Barbara Brown Taylor, a true spiritual mentor of mine, said courage is not being afraid to walk in the dark. We human beings are wired to survive and therefore we will do anything to avoid pain, suffering, and being alone. We will run, ignore, get angry, or turn to dangerous distractions. Anything in the name of self-protection. But the darkness remains.

Thankfully, although we may be afraid of life’s darkness, God is not.

You know when you get up in the middle of the night and nearly sleep walk to the kitchen for a glass of water? How many times have you stumped your toe because you couldn’t see your way forward in the pitch-black? But if you are patient and allow your eyes to slowly adjust to the darkness, you find light enough to find your way. I believe it is the same with suffering. We have to give our souls the time to adjust to the “pitch-black” of hurt, loss, grief and heartbreak. What we find if we are willing to brave the dark is a quality of light that is not of this world.

Barbara Brown Taylor said, “I have learned things in the dark that I could never have learned in the light, things that have saved my life over and over again.”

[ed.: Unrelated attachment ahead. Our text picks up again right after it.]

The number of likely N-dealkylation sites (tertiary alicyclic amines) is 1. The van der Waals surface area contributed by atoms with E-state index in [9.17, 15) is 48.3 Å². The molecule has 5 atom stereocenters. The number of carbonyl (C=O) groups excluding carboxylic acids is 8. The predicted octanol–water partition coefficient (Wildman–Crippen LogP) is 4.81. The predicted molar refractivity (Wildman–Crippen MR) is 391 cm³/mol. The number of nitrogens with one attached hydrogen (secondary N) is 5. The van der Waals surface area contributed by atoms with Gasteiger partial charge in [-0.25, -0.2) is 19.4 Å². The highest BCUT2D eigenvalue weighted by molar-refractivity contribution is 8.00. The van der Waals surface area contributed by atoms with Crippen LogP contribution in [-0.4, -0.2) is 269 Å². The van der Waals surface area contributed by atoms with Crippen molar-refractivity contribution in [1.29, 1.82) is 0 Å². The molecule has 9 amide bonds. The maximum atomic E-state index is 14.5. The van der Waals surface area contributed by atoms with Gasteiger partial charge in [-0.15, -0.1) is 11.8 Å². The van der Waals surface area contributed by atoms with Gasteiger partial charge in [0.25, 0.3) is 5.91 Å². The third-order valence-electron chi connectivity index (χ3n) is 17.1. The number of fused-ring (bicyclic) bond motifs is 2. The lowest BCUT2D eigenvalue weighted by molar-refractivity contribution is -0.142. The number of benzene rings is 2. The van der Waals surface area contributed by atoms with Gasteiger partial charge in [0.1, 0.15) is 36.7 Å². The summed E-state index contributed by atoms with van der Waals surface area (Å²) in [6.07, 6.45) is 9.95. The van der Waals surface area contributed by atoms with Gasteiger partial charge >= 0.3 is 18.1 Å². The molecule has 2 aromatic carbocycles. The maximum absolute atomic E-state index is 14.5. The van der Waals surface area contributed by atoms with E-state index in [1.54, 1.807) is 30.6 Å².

As much as I hate to admit it, the best of me is revealed when I’m sitting at that dark edge.

There will be times in our lives when we will not have the answers, when no amount of muscle or steely grit will change an outcome, our toes hanging dangerously over the edge of despair. And this is when by faith, we must dig in. The courage is there. God designed our hearts so they would triumph over fear. Just as I needed an inoculation for rabies, our souls need regular “boosters of hope” to face life with valor.

We are all in the waiting room of life together. It is our honor, responsibility and gift to be messengers of hope to whoever, whenever. We cannot be afraid to enter the emergency room of other people’s lives because one day we will need someone to have the courage to sit in the waiting room beside us, speaking words of hope into our darkness until our souls adjust and find the light again.

On hour four of the bat debacle, I decided to face my fears with prayer. Silently, I whispered a prayer for every single person sitting in the emergency room next to me. I prayed for the schizophrenic, the baby, the octogenarian with his tank of oxygen, the lady throwing up in the corner, even the nurse with her foul humor. Nothing fancy. Just a little boost of hope.

Archbishop Tutu said, “Courage is not the absence of fear, but the ability to act despite it.”

Life is an adventure. There are unexpected visits with bats. We will stump a toe or two trying to find our way in the dark.We can expect our hearts to take a real bruising, but given time the heart will reveal a beautiful resilience. It is in the struggle that we often find God. As the French say, Bon Courage! Beginning to the end, that’s what it’s all about: The triumph of the heart!

Live in Hope,